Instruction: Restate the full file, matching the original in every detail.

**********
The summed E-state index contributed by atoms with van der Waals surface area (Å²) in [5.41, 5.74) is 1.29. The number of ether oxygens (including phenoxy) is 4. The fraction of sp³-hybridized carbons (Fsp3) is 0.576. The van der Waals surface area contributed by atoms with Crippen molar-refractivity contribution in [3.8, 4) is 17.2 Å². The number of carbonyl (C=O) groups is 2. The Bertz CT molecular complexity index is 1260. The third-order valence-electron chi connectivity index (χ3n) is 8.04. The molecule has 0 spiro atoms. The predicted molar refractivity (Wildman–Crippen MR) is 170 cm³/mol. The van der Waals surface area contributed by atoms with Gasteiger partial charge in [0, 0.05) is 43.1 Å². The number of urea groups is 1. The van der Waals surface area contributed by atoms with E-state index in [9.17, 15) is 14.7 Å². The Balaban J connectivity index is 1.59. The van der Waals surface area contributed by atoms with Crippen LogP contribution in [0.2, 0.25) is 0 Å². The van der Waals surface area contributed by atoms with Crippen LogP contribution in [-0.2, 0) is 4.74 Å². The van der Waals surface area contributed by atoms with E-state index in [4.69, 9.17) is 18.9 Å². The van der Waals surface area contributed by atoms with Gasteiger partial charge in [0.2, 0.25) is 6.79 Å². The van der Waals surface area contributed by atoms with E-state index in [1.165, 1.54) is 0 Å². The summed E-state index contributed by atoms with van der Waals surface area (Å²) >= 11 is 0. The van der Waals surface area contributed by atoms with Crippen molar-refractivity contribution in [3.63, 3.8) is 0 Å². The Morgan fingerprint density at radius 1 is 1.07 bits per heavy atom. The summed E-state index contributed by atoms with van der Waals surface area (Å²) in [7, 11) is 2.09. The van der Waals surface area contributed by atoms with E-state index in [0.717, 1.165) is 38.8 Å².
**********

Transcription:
The summed E-state index contributed by atoms with van der Waals surface area (Å²) in [5.41, 5.74) is 1.29. The number of ether oxygens (including phenoxy) is 4. The fraction of sp³-hybridized carbons (Fsp3) is 0.576. The van der Waals surface area contributed by atoms with Crippen molar-refractivity contribution in [3.8, 4) is 17.2 Å². The number of carbonyl (C=O) groups is 2. The Bertz CT molecular complexity index is 1260. The third-order valence-electron chi connectivity index (χ3n) is 8.04. The molecule has 0 spiro atoms. The predicted molar refractivity (Wildman–Crippen MR) is 170 cm³/mol. The van der Waals surface area contributed by atoms with Gasteiger partial charge in [0, 0.05) is 43.1 Å². The number of urea groups is 1. The van der Waals surface area contributed by atoms with E-state index in [9.17, 15) is 14.7 Å². The Balaban J connectivity index is 1.59. The van der Waals surface area contributed by atoms with Crippen LogP contribution in [0.2, 0.25) is 0 Å². The van der Waals surface area contributed by atoms with Crippen LogP contribution in [-0.2, 0) is 4.74 Å². The van der Waals surface area contributed by atoms with E-state index in [4.69, 9.17) is 18.9 Å². The van der Waals surface area contributed by atoms with Gasteiger partial charge in [0.2, 0.25) is 6.79 Å². The van der Waals surface area contributed by atoms with E-state index in [1.165, 1.54) is 0 Å². The summed E-state index contributed by atoms with van der Waals surface area (Å²) >= 11 is 0. The van der Waals surface area contributed by atoms with Crippen molar-refractivity contribution in [3.63, 3.8) is 0 Å². The Morgan fingerprint density at radius 1 is 1.07 bits per heavy atom. The summed E-state index contributed by atoms with van der Waals surface area (Å²) in [7, 11) is 2.09. The van der Waals surface area contributed by atoms with E-state index in [0.717, 1.165) is 38.8 Å².